L’Auberge and LSU’s Rural Life Museum announce $1.3 million partnership

L’Auberge and LSU’s Rural Life Museum announce $1.3 million partnership
Education

POSTED: Thursday, March 22, 2012 - 3:30pm

UPDATED: Thursday, March 22, 2012 - 4:09pm

On Thursday, March 22, LSU, the LSU Rural Life Museum and L’Auberge Baton Rouge announced a partnership that will ensure the preservation of artifacts found on the former Chatsworth and Longwood Plantation properties.

L’Auberge Baton Rouge has reached an agreement with the university to give more than $1.3 million to the Rural Life Museum to oversee the archaeological preservation of significant artifacts recovered from the property on which L’Auberge Baton Rouge is being constructed.

Prior to construction, L’Auberge Baton Rouge completed an archaeological dig on the properties along River Road. The Rural Life Museum will complete an excavation on the properties, and will collect and analyze all artifacts found on the former plantation grounds. This project is also significant to the university, as LSU owns the south side of the Chatsworth Plantation property.

Chatsworth Plantation encompassed 575 acres of land along Nicholson Drive dating back to the 19th century. Until the 1780s, the property was the site of a Native American village. The two-story Greek revival Longwood Plantation home is located along River Road and was built in the late 18th century. It is one of only 18 antebellum structures left in Baton Rouge and was added to the National Registrar for Historic Places in 1983.

The partnership with L’Auberge Baton Rouge provides an opportunity for LSU and its Rural Life Museum to be involved in the preservation and interpretation of the nationally significant plantation sites. The addition of these artifacts will benefit the public, as well as the student body.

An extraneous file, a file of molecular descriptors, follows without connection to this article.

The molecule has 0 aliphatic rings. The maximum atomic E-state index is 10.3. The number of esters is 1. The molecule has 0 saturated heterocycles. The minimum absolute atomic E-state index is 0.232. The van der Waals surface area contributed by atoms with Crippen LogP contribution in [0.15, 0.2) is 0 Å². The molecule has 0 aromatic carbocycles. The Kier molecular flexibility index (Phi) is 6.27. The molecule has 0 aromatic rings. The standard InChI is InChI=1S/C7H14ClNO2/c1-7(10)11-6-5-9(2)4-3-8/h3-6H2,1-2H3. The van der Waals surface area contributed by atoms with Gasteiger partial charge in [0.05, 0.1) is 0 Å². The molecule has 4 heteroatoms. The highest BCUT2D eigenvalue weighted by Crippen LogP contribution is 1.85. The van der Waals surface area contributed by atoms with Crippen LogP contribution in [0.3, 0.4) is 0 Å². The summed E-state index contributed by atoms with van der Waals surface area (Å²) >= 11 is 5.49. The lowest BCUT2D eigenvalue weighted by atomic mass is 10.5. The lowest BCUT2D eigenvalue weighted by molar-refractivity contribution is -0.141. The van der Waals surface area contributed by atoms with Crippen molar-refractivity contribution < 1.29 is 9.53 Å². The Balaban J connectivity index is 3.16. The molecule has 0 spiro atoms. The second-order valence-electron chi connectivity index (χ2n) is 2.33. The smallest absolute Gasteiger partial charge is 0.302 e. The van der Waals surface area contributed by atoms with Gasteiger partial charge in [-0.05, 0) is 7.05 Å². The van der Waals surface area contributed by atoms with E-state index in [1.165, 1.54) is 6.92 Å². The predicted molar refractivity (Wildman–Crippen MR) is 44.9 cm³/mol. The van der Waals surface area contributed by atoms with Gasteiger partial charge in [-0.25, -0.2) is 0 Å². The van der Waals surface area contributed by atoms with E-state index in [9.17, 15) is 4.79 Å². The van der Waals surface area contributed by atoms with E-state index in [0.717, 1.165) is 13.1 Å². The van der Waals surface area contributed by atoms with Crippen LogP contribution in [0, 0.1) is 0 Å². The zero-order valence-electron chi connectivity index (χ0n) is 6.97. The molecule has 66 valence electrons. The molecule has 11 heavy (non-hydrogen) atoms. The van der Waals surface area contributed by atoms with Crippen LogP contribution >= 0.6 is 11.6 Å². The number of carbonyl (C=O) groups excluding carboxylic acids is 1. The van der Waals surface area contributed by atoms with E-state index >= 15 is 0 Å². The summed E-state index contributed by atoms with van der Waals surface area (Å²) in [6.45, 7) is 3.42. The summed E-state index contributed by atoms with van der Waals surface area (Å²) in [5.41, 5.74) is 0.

Currently, the Rural Life Museum curates more than 10,000 artifacts and historic buildings. These artifacts will add even more to the museum’s already diverse collection, which is accessible to the public, scholars and researchers through cultural exhibitions, educational programs and publications.

“We thank L’Auberge Baton Rouge for approaching us with this project,” said David Floyd, director of the Rural Life Museum. “The museum’s collection has grown in large part due to the donations of individuals and companies who had the forethought to preserve historic pieces.”

These artifacts will contribute to the classroom experience at LSU, as the museum also acts as a laboratory and classroom for history, geography, anthropology, architecture, landscape design and art departments. This partnership will also offer hands on opportunities for LSU students in the geography and anthropology and architecture departments to assist with the assigned projects alongside licensed professionals.

“We are pleased that our partnership with L’Auberge will help to preserve and study some of our city’s unique history,” said LSU Chancellor Michael Martin. “It’s important for the university and local businesses to come together when opportunities like this one arise. We look forward to seeing what kinds of artifacts are recovered, and are excited that students will get to be involved in the process.”

The mission of LSU’s Rural Life Museum is to provide and sustain a publicly accessible center for the collection, preservation and interpretation of the material culture, cultural landscapes, and vernacular architecture of Louisiana and the Lower Mississippi River Valley. The Rural Life Museum adheres to the university’s Flagship Agenda by committing itself to produce enlightened and engaged citizen leaders by fostering critical thinking, ethical reflection, technological prowess, historical understanding, and artistic and cultural appreciation.

“We are honored to be partnering with LSU and the Rural Life Museum to support our commitment in preserving the archaeological remains found on the L’Auberge Baton Rouge property,” said Mickey Parenton, vice president and general manager of L’Auberge Baton Rouge. “The Rural Life Museum has an outstanding reputation, and we know they’ll share these pieces of history with the public.”

Work on completing the projects began in February 2012, and the work is expected to be completed in March 2014.

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